now, the board is still considering
the case!"
There you have it. For four
months the awful unknown has
been pondering on the horrible
things It would do to the students
when it got them. Now it isn't
even sure it wants them.
The terror of the campus turns
out to be a mild-mannered and
somewhat befuddled St. Bernard.
The holders of the BAC (bounced
at Christmas) degree are still alive
end out of jail. Their fate is still
before them. What will happen?
Will anyone come to claim them,
or must they wait for the NSS for
ever?
Canadian
Club Essay
Contest On
• A PRIZE of one hundred dollars given in its
entirety or divided among
two or three contestants will
be awarded this year for the
best short story or stories
submitted to the Women's
Canadian Club of Toronto,
it was recently announced in
a letter received by the
Ubyssey.
The contest is open to both nonprofessional and professional writers throughout the dominion and
must develope some aspect of
piesent-day Canadian life or
thought. Additional rules are that
the manuscript must be approximately 2500 words in length.
Stories which have already been
produced or published will not be
accepted and contestants who havo
previously received the Club prize
shall not be eligible.
Three typewritten copies shall
be required and each must be
signed with the writers pseudonym. The name and address of
the writer shall be enclosed in
separate sealed envelopes on th'j
outside of which shall appear the
writers pseudonym. A further rule
is that the appearance of the
wr.tcr's name or other identification marks on the manuscript will
disqualify   it.
Manuscripts should be addressed
to the Secretary-Treasurer of the
Women's Canadian Club of Toronto, 69 Bloor Street East. Stories must be submitted by February 16.
If the judges feel that no entry
merits a prize awards will not be
given.
Guest Speakers To
Attend Religious
Conference Here
•   TWO OF THE FOUR guest speakers who will address
various groups during the discussion on Religion and
Life, to be held on the campus January 16 to January 19,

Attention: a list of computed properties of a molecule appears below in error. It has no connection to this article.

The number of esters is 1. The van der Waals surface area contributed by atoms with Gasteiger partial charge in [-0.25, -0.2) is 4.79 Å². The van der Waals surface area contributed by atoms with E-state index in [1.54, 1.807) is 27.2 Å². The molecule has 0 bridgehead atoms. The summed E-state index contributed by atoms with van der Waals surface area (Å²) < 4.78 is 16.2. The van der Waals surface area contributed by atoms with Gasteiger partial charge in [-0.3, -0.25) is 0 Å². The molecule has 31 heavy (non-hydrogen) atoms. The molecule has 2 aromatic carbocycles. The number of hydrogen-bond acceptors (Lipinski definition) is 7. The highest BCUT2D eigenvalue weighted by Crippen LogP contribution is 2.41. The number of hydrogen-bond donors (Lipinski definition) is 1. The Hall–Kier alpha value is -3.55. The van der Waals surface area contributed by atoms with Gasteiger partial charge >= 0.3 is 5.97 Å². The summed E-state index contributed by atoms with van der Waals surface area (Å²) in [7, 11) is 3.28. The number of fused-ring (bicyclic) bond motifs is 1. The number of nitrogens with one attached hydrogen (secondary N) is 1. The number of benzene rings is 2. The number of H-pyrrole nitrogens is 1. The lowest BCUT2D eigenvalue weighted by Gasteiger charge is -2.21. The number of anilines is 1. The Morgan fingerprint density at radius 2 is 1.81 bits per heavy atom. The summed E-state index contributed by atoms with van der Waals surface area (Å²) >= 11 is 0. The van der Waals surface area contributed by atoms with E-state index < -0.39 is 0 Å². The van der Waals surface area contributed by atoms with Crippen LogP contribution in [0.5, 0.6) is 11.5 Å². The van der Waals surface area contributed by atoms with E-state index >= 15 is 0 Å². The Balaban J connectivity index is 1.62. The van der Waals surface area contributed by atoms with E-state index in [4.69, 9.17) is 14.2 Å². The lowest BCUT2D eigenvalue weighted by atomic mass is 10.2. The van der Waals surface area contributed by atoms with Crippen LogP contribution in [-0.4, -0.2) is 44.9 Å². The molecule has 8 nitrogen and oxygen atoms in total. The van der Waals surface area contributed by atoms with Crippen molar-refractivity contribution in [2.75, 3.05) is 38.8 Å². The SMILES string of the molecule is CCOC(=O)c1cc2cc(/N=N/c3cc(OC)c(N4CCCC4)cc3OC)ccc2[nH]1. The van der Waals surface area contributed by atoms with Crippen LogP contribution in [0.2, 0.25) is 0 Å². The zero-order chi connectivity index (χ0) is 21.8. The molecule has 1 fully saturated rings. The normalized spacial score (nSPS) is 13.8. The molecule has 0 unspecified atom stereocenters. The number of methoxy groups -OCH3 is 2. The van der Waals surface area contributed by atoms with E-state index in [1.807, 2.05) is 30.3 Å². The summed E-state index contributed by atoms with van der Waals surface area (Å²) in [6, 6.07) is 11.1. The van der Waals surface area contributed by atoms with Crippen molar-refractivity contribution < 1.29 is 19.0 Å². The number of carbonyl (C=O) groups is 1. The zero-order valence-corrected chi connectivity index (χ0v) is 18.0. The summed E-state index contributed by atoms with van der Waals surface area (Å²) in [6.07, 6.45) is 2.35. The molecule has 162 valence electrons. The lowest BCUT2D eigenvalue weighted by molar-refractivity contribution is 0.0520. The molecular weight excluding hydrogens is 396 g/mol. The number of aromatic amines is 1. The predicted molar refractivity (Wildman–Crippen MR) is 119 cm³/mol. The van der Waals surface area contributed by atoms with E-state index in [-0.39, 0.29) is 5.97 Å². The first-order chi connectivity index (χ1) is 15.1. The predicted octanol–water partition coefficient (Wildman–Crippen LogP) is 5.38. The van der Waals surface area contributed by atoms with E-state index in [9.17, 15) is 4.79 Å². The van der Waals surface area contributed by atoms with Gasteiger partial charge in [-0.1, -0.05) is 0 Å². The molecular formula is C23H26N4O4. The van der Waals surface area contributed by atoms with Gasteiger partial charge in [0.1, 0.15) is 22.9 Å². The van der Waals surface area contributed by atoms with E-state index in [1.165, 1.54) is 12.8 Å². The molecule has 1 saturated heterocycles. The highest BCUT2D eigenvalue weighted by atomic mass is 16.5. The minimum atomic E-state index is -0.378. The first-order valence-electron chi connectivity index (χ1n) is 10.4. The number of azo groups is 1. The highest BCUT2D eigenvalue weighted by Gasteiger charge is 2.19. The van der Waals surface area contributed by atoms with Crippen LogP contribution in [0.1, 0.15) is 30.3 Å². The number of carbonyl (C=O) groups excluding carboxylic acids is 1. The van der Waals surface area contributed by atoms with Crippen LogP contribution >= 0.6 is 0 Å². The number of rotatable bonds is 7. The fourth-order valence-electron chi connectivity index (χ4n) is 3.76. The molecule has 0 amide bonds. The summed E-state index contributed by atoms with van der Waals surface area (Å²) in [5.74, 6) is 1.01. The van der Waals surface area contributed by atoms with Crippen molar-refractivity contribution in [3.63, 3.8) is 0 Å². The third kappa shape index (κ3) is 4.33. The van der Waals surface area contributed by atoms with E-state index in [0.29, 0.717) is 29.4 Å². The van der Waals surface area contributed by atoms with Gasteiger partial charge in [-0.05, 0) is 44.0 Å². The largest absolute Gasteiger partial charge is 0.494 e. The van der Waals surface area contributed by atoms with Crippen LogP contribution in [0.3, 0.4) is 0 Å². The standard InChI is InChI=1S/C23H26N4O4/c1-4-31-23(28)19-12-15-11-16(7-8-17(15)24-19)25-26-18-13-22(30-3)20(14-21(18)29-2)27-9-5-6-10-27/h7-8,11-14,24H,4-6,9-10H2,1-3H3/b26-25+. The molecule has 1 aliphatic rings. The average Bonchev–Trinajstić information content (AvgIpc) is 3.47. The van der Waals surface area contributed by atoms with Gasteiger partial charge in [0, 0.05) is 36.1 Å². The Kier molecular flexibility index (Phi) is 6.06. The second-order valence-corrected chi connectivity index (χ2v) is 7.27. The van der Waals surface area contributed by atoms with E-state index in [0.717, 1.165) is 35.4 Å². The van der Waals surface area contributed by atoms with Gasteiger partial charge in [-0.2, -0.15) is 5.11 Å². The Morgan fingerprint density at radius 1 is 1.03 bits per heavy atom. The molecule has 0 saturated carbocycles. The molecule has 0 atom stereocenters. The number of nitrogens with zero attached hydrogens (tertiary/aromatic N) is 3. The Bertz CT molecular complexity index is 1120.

are Chancellor George P. Gilmour and Miss 'Gertrude L.
Rutherford.
Chancellor   Gilmour  serves  in
————————— two capacities at McMaster University, as President and Chancellor. His appointment to the latter post was made ln 1941. Descended from pioneer Baptist stock
in eastern Canada, he has served
for twelve years in the chair of
Church History at McMaster and
is renowned as a leader in Canadian Baptist Church educational
circles.
Dr. P. Gilmour
Full Term
Planned
By Forum
•   AN  EXTENSIVE  program is planned by the
Parliamentary   Forum   for
the next two months.
Things start off with a bang during the third week in January
when the annual debate with Victoria College will be held on the
campus.
Last year Victoria escaped with
the sllverwear, but forumites are
confident that they will not bo
able to repeat the performance.
Tryouts for the two man team to
represent UBC will be held next
week.
MOCK PARLIAMENT II
Second feature on the forum
program ls a second mock parliament to be held on Tuesday,
February 1. The session will commence at 4:00 p.m.
The discussion on the speech
from the throne will last until six
o'clock when a recess will be held
until seven. The house will then
reconvene and the major bill of
the evening will be moved and
discussed.
The annual McGoun Cup debate
Is (he third item on the club
agenda. Plans for the debate are
not definitely decided as yet, but
the procedure will probably be the
same as last year. Date of the
contest is February 18.
At their regular meetings this
term the forum plans to discuss
student affairs. Topics under consideration include lengthening of
the school year and other subjects
of Interest to students.
Ten Social Events
Scheduled For
January - February
POPULAR
Dr. Gilmour is a graduate of McMaster, and has taken post-graduate studies at Oxford and Yale
Universities. His enviable record
in scholarship and public speaking
as well as his continued interest
in student activities has won for
him a wide popularity as a speaker at young people's conferences.
Miss Rutherford is the Principal
of the United Church of Canada
Training School for women leaders, having previously served as
assistant to the Dean of Women at
Victoria College of the University
of Toronto, her Alma Mater.
Her connection with Christian
Youth movements are widespread,
and she occupied the position of
associate general secretary of the